By James Lickfield, Public Relations Assistant, GAIA Centers
On Wednesday, May 7, 2014 Dr. Joanna Regulska, vice president for international and global affairs at Rutgers University, attended the Institute for International Education’s (IIE) one-day workshop and convocation that served as the closing ceremony for their academic collaboration course with Myanmar. Entitled Connecting with the World: International Relations at Higher Education Institutions and created with the assistance of four organizations, including Rutgers University, the course provided comprehensive instruction for Myanmar university participants on how to set up and manage an international office. Fifty-six participants from 36 Universities and government bodies in Myanmar took part and were led by 35 international education experts from across the globe. This closing workshop’s main purpose was to prepare individuals for their new role on campus as an international “point person” and external liaison. Each participant received a completion certificate.
Dr. Regulska and Dr. Eugene Murphy, assistant vice president of the GAIA Centers were responsible for preparation and the delivery of one large segments of the course “Connecting with the World.” They were also among the experts who acted as “virtual mentors” over the course of 20 weeks, engaging five Myanmar mentees in weekly emails about course assignments and sharing experiences. They covered topics ranging from developing a mission of the international office and creating an institutional international structure to hosting a foreign delegation and facilitating student and faculty exchange, developing institutional agreements and discussing the role of an international office within a university. As part of her attendance at the convocation and delivering opening remarks, Dr. Regulska had the opportunity to meet with three of her mentees and their respective university leadership: Yangon Technological University, Yangon University and Mandalay Technological University.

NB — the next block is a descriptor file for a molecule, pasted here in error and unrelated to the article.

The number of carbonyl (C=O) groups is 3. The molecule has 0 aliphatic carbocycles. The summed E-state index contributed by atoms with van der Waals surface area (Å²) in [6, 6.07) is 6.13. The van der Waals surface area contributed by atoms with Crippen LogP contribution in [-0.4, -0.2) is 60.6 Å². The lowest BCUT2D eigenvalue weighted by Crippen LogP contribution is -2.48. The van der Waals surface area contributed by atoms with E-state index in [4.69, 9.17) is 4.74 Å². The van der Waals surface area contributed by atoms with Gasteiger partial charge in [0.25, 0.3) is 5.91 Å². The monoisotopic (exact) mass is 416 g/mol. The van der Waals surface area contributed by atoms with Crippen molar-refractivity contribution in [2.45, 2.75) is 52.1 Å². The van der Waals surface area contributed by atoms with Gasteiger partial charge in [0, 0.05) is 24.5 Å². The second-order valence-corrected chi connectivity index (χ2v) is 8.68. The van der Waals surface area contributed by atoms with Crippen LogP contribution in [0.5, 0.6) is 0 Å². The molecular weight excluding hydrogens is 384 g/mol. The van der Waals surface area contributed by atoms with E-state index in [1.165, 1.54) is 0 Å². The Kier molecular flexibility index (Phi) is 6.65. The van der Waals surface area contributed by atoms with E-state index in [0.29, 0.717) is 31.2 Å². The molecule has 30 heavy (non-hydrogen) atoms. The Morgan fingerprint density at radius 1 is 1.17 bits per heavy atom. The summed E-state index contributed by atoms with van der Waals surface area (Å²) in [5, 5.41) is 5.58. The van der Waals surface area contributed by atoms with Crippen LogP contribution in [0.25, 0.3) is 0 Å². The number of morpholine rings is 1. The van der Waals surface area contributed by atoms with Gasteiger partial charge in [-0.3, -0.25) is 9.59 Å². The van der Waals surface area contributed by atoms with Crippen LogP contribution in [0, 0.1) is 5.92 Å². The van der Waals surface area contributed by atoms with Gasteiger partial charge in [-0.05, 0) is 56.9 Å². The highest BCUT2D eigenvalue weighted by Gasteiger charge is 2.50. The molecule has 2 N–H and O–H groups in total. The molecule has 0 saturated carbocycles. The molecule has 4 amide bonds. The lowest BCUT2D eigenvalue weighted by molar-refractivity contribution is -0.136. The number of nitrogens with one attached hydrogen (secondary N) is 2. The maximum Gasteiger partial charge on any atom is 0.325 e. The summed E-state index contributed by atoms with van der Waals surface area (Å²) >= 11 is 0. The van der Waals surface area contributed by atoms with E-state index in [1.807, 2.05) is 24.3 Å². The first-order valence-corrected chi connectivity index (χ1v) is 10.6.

Apart from participating in designing and the delivery of this course, Rutgers is actively engaged in Myanmar. In 2012, Rutgers established a Myanmar Faculty Interest Group to explore current linkages and determine ways to formalize relationships with higher education institutions. Rutgers has several faculty members engaged in research in the country on topics such as a comparative history of colonial families in Myanmar and the sociocultural histories of Buddhism in Myanmar. In July 2014, Rutgers faculty member, Professor Chie Ikeya in collaboration with faculty from Yangon University is organizing a conference on women’s history. In October 2014, two librarians from Yangon University and Universities Central Libraries in Myanmar will spend a month visiting Rutgers and learning about the university’s library system. During the next academic year, several faculty from Rutgers will be visiting Myanmar to explore collaborative opportunities, and delivering lectures and seminars.